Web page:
Being ‘successful’ in social housing may mean staying
New research seeks to understand pathways into, within, and out of social housing tenancies.
13 March 2020
Government policies that define a tenant’s experience in social housing over time as ‘successful’ if they leave and ‘unsuccessful’ if they stay, can lead to poor outcomes, new AHURI research reveals.
The research, ‘Social housing exit points, outcomes and future pathways: an administrative data analysis’, was undertaken for AHURI by researchers from the University of Adelaide and uses long term data to explore the entry and exit patterns of Australians who are living in, or have lived in, social housing.
‘Our findings suggest that some groups are especially predisposed to particular social housing pathways’, says Professor Emma Baker from University of Adelaide, lead author of the research.
‘We found that people who spent either no time in or just some time in social housing had similar educational, labour force and household characteristics, while those who lived continuously in social housing had characteristics associated with broader disadvantage, such as very low workforce participation; a very high proportion of disability and illness; and a large majority who did not complete high school.’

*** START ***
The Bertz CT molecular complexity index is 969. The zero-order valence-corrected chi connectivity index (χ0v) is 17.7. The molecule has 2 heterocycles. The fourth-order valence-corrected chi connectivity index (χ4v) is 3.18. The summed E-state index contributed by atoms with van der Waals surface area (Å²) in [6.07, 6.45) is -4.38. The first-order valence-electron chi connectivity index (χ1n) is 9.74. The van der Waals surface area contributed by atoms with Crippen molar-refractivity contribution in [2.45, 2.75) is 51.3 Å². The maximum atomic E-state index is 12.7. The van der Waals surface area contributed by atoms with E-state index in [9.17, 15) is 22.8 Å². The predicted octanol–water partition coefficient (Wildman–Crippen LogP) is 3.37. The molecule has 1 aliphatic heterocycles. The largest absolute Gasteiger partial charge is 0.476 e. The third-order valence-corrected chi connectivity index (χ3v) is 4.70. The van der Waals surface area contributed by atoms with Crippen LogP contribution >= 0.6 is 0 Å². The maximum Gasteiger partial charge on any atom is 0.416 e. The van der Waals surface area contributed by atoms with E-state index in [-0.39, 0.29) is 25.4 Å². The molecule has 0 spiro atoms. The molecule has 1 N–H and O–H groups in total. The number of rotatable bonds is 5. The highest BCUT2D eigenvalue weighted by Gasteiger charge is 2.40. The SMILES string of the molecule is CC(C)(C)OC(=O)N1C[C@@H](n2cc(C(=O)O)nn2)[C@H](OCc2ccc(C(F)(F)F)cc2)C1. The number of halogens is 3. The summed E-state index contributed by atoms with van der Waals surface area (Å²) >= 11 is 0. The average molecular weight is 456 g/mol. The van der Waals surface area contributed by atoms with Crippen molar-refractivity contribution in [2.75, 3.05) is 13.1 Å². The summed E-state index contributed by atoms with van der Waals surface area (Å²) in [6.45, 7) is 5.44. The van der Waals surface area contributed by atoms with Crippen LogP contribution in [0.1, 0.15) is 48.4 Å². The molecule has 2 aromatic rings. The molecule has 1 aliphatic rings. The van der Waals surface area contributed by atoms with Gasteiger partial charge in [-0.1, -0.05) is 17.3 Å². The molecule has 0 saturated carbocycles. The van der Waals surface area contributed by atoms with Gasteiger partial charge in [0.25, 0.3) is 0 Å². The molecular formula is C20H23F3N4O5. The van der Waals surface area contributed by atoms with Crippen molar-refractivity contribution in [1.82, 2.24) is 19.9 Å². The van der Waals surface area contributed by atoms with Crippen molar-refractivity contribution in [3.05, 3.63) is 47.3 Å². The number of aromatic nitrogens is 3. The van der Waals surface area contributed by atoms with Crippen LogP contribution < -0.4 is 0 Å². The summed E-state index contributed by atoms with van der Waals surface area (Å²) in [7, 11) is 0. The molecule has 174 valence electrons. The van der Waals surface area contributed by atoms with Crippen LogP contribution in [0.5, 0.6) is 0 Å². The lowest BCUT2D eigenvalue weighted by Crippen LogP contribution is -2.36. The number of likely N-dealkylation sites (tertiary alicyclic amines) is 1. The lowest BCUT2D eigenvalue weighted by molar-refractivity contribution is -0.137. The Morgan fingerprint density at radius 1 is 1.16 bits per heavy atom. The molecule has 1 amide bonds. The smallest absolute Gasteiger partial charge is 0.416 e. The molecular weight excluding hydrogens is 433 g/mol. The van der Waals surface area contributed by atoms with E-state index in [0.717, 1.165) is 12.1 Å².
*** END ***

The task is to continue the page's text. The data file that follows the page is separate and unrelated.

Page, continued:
Using national, linked administrative data, the research examines the common housing pathways of Australians who lived in social housing at some point in the 15 years since 2000. People who spent some time in social housing experienced a diversity of entry and exit pathways. Perhaps surprisingly, just one third of people resided in social housing stably throughout the 15 years, a slightly smaller cohort entered social housing and remained there. Of note is the is the large proportion of people who exited or entered the sector on repeated occasions.
While social housing may provide a valuable 'springboard' into other tenures, there is evidence that the provision of a stable social housing tenancy may provide benefits to some people (and the public purse). Stable social tenants were shown to have the lowest average time in receipt of welfare benefits. In contrast, on average, people with more fragmented pathways of repeated entry and exit spent the longest time in receipt of government welfare assistance.
'By taking the long view, and following people as they move through the housing system we get a much better picture of whats happening' says Professor Baker. 'This work challenges us to question what success in the social housing system means—and for who'.